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Lepr Rev. 1999 Dec;70(4):430-9.

Progress towards elimination of leprosy as a public health problem in India and role of modified leprosy elimination campaign.

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Leprosy Division, Dte GHS, Nirman Bhawan, New Delhi, India.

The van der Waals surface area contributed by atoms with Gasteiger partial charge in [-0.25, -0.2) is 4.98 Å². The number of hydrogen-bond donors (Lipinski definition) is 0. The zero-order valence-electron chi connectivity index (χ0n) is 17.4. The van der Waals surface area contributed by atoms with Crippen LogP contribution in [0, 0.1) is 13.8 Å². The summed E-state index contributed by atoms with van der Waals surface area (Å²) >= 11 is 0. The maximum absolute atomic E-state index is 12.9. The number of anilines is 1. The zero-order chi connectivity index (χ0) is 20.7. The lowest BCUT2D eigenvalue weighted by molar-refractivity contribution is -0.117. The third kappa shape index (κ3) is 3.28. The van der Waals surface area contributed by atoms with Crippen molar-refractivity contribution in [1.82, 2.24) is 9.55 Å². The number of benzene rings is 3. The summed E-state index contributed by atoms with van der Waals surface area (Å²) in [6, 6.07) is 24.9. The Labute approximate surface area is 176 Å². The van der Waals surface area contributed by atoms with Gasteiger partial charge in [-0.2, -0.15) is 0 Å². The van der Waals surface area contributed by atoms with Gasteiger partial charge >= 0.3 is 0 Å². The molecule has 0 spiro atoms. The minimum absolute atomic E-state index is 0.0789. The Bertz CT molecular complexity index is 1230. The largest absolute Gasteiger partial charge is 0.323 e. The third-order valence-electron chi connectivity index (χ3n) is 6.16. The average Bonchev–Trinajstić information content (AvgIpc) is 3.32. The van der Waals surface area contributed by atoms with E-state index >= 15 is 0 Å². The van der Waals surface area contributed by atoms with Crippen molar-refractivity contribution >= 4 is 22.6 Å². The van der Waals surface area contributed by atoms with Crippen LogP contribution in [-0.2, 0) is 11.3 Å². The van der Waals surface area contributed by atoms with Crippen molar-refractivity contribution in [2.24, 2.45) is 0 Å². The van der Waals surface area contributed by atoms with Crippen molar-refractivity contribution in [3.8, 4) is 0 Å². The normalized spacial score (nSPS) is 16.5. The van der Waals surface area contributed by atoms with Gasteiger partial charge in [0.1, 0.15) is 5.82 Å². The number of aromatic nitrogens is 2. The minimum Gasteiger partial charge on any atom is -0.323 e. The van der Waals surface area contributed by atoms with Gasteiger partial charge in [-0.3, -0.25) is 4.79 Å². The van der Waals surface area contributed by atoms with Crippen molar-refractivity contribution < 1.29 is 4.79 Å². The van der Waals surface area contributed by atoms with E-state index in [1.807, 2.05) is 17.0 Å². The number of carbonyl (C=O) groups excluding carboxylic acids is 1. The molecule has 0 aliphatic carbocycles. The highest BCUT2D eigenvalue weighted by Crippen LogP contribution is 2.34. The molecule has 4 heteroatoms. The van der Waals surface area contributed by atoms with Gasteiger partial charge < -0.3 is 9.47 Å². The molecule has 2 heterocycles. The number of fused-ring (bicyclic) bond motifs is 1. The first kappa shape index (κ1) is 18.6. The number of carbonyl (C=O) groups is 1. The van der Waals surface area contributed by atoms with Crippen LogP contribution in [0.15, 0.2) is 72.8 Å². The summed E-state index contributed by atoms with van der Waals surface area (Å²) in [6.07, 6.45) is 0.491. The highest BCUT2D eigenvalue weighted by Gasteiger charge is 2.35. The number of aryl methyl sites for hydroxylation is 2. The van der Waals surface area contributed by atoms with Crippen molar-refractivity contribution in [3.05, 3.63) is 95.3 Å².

India (population 943 million) has seen a highly significant decrease in the prevalence of leprosy since the introduction of multi-drug therapy (MDT) in 1981. From a prevalence rate of 57/10,000 of the population in March 1981, the figure has declined to 5.2/10,000 in March 1999. This was possible due to the creation of a completely vertical (specialized) infrastructure for leprosy control in the 218 endemic districts of the country and skeleton vertical staff in the remaining districts, coupled with the recruitment of additional staff on contract basis to provide MDT through vertical staff in endemic districts and mobile treatment units in the moderate and low endemic districts. Despite all efforts, however, new case detection has not shown a decline over the last 14 years due to the presence of hidden (and undiagnosed) cases. Therefore, in order to intensify and hasten progress towards elimination (less than 1 case per 10,000 of the population) in the whole country, it was decided to implement a massive leprosy elimination campaign (LEC) in all the States/Union Territories (UTs). The reports of 22 States/UTs indicate that 415 out of the total of 490 districts in the country were covered by modified LEC (MLEC), with 85% coverage of the population. The campaign used in India was modified from the pattern previously described by the World Health Organization. The detection of hidden or suspected cases took place within a short, intensive period of 6-7 days and relied heavily on house-to-house searches by General Health Care staff trained in leprosy detection and confirmation was made by appropriately trained staff. This MLEC received widespread Government and public support, resulting in the detection of 454,290 hidden cases of leprosy, whilst providing training to a large number of General Health Care staff and volunteers and creating widespread awareness about leprosy and the availability of treatment free of charge for all cases. This programme proved to be one of the most successful health care interventions undertaken in India in recent years, particularly in the states of Bihar and Orissa. Although a few states in India are unlikely to reach the current WHO goal of elimination before end of the year 2000, the results of the MLEC strongly support the possibility that elimination levels will be achieved in the majority of states by the end of the year 2000 and at national level by the end of the year 2002.

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